Adopt a relaxed, upright posture. This will speak of your genial confidence. If you have sagging and slumping shoulders, these will suggest that you are tired and bored of life. In public life such a posture is suicidal.

Further, where you find your place to sit is also important. Do you select a place where you avoid the eyes of others? Or do you prefer a prominent place where you are sure to be noticed?

In this age of social media and networking, developing and maintain a positive body language is critical. What you say is important but how you say it often more important. A recent survey revealed that 65% of communication depends on your gestures, expression and body language. This is an area where not only attention is needed but also a consistent desire to hone the skills. It should be matched with adequate real time practice. That alone will help you to bring in the required change in the body language that you portray.

Good health is needed to enable you to be in control. Physical health will make your good posture easy to maintain. Good mental health will take care of your facial expression. Mature effective voice requires both physical and mental health should be in good shape. This then, is another reason that you must be health conscious and consistently maintain good health.

Thanks for reading.

Rise of Social Media

Posted on

Befooling people in the age of social media is losing one’s own credibility. Social media is a platform where an ordinary man can express himself/herself without spending any money or without using any influence. One doesn’t have to depend on anyone in power to use the media. Because, no power is controlling it. Should the owners of any popular site decide to exercise any control or should they try to create some kind of influence on any issue, this is bound to be construed as personal agenda. Personal Agenda is against the spirit of Social Media.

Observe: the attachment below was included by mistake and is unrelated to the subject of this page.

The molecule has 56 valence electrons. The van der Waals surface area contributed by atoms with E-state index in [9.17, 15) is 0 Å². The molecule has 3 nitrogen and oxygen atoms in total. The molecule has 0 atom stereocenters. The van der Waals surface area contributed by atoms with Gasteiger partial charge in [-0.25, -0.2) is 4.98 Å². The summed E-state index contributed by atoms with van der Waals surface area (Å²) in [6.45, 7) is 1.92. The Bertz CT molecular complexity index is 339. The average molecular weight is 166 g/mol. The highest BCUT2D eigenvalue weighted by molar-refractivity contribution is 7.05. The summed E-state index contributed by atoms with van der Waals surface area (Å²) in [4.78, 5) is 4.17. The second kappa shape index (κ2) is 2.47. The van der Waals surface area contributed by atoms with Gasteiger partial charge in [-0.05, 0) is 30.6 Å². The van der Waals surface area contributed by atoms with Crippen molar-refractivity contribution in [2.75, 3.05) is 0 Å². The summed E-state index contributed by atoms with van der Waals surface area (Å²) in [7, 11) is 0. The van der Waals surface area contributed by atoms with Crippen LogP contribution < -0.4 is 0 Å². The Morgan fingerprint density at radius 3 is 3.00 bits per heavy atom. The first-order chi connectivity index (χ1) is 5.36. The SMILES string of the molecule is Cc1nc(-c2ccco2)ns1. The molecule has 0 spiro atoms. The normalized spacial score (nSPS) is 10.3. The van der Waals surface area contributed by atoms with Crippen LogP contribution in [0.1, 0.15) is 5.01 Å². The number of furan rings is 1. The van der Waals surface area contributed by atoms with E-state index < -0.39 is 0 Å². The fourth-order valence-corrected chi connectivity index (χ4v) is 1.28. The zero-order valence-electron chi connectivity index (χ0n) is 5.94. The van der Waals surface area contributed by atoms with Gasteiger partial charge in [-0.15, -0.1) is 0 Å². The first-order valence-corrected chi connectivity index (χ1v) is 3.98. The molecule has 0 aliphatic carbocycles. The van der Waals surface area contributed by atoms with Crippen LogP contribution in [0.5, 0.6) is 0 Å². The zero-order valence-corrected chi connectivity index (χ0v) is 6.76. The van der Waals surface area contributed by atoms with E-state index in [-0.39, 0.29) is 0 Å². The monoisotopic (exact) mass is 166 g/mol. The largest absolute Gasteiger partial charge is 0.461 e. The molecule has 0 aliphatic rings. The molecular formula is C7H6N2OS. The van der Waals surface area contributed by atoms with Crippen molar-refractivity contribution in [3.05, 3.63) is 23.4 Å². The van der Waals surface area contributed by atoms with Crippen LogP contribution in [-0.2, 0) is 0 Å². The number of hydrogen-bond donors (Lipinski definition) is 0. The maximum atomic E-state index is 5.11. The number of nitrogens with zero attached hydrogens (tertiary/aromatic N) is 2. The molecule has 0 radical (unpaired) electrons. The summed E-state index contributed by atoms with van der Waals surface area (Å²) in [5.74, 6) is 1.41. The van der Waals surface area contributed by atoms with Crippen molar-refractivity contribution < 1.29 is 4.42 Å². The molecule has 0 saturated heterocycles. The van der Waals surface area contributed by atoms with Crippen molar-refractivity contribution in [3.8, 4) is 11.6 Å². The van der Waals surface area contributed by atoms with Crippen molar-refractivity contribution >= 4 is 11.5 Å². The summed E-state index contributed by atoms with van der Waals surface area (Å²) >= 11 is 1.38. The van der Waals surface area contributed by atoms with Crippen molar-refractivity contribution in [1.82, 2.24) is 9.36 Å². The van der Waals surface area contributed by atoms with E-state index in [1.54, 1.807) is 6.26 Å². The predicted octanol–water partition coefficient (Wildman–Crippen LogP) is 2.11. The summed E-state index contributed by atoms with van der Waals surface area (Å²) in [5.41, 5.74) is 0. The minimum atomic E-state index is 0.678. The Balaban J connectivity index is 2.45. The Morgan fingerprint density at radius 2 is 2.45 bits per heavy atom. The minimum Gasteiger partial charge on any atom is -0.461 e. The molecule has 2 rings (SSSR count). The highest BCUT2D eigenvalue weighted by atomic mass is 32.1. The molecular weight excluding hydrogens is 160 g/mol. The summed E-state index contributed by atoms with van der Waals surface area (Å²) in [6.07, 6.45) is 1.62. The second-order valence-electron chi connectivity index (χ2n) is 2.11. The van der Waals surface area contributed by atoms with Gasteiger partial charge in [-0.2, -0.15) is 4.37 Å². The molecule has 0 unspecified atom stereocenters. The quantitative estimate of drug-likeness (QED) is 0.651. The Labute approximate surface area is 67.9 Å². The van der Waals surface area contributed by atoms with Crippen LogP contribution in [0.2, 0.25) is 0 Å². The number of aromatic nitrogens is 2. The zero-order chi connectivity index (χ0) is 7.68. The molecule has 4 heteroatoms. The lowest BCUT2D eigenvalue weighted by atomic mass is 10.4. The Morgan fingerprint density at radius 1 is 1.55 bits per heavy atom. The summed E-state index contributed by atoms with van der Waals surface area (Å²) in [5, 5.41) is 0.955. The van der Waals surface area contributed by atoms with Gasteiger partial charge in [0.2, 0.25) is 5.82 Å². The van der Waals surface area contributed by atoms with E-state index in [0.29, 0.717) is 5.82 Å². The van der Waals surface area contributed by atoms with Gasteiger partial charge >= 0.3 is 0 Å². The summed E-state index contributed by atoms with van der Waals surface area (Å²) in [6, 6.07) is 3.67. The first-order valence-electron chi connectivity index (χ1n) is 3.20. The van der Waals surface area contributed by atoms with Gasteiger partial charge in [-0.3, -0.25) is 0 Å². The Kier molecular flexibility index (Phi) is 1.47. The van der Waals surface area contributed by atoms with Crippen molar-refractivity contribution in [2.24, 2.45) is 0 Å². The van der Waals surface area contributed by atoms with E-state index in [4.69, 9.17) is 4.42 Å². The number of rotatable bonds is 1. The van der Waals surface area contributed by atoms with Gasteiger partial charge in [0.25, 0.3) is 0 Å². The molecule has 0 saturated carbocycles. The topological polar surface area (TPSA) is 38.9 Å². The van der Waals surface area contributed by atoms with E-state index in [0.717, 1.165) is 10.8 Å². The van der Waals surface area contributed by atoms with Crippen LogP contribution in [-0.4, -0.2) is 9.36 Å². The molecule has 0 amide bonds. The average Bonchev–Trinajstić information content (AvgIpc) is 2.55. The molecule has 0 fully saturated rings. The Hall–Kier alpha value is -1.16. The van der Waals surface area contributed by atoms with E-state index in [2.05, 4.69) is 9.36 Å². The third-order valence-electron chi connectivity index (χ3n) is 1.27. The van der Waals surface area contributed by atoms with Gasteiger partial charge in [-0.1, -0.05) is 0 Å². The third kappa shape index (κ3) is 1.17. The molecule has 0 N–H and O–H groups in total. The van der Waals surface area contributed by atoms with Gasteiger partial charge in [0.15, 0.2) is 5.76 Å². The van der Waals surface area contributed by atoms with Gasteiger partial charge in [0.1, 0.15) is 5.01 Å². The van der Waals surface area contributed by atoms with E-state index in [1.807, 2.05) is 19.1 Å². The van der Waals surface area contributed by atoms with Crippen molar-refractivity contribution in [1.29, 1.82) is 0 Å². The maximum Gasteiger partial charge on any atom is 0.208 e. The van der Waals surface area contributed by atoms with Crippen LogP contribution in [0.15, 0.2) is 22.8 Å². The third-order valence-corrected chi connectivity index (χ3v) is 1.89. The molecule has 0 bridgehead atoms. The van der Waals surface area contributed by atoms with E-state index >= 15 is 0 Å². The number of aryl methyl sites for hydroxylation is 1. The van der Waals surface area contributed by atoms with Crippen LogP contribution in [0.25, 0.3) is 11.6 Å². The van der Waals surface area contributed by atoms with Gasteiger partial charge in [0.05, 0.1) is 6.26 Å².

images  2

Social media is fast growing only because it is free and fair. Regarding freedom, I reiterate that if there were no freedom of expression, Social Media would never have achieved the popularity it has gained in such a short time. Another very important factor in its favour is that it is participative. Anyone can start a discussion, contribute to the existing one; start a group or join one already there. Besides, it is not just confined to exchange of views or ideas. We can share pictures, movies, audio/video files etc. Undoubtedly, Social Media encourages to be social, to be creative and effective. It is a boon in this Brave New World.

 

Earlier, Television gained its popularity because of the ease of entertainment without the arduous task of going out to the theatre one can watch a programme news or even a movie: all sitting in the comfort of your home. But it took quite some time. Where television swayed the mind of people, lots of program producer emerged. Training institutes for training programme producers also came into being. The channel owners provided the infrastructure and producers created such programmes as would engage the audience. Producers who applied their mind and understood the audience likes and dislikes could make such serials which continued for years. But there is a rub. Some people did find that these serials offer no value and were a ploy to engage them. The TV was termed an idiot for which I consider it is. More on this some other time.

 

But so far as Social Media is concerned, it is also engagement, but it is of a different kind. Here each person becomes a participant if he/she desires to be one. There are always group of people who share their views. There are people who have comments to offer. And as said above, it is not limited to discussions. Sharing of pictures, videos, knowledge on different subjects are both engaging and entertaining. It is for each one of us to make full use of this unique Free Gift.

Thanks for reading.